Likewise having researched the only child debate while writing my parenting books most of the perceived wisdom around the psychological plight of single children appears to be, on closer inspection of the evidence, a load of old twaddle.
So each to their own, which for my wife and I happened to be having a seemingly trend busting three, with our daughter Nancy joining our eight and five year old boys 12 months ago.
When Nancy was on the way we were warned by well meaning if puzzled acquaintances and quite a few interested and vocal strangers that a third child would mean needing a new car, a new house, several new jobs and a new day or two in the week to get stuff done.
In short, the message was that the difference between having two and three was more, much more, than merely having another pair of shoes in the hall, it was a tipping point, a moment which made the whole outnumbered thing very real indeed.
In truth those dire warnings together with the fact that making Nancy happen at all was far from straightforward have probably helped take the edge of the change for us so far so prepared for ankle biter armageddon were we as a couple.
It’s not been a doddle of course, the volume of washing alone seems to have magically increased by 1000% in all directions with the addition of just one small little girl, but the first year with all its sleepless nights and worry is done and we as a family are ready for a holiday.
Mmm, holidays, we’d not really thought about how they’d change with more kids than grown ups and an eight year gap between top and bottom.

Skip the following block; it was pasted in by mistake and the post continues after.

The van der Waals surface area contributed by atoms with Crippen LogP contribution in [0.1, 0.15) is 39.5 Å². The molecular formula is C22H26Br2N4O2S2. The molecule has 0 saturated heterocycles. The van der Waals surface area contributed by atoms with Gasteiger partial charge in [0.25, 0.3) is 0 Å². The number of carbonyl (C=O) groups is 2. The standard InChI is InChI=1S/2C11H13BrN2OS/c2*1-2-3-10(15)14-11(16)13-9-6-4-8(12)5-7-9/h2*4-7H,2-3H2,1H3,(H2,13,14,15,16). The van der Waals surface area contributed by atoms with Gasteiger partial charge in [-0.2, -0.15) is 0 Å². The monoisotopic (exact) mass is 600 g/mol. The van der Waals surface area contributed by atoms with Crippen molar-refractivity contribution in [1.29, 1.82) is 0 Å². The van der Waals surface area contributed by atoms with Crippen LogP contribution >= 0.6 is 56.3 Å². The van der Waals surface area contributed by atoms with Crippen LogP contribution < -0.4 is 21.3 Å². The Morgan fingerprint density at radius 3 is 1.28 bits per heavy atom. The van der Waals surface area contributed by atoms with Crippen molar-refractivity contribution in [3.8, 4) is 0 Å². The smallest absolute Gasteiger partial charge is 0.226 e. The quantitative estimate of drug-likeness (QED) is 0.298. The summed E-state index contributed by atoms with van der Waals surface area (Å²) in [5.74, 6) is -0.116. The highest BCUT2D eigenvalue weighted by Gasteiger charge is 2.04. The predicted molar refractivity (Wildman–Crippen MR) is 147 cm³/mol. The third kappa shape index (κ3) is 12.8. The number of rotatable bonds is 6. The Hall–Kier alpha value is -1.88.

When I take a moment to think it is safe to say that there is a very broad and diverse range of needs and wants when it comes to the Woods family holiday wish list currently.
Our eldest boy Stan wants water slides, ski jumps, multi sports, colouring-in, general ace activities and multiple connected devices. All with Ice Cream please.
Louis would love exactly the same only with the slides and jumps and activities scaled down in size by about a quarter. The Ice Cream can stay exactly as it is though.
Nancy would mostly like to put things in her mouth during her holiday and climb on other things before falling over on something very soft – all while attempting absolutely everything her brothers are doing no matter how mortally dangerous it may be.
All three of them love each other very much too so if all of that could somehow be delivered while they were within hugging and tickling distance of each other that would be just great.
And what do their parents want out of a holiday nowadays? It’s very kind of you to ask.
As every Mum and Dad knows you are only as happy on holiday as your unhappiest child so if even a third of the above wish list is met we will be delirious. Literally delirious.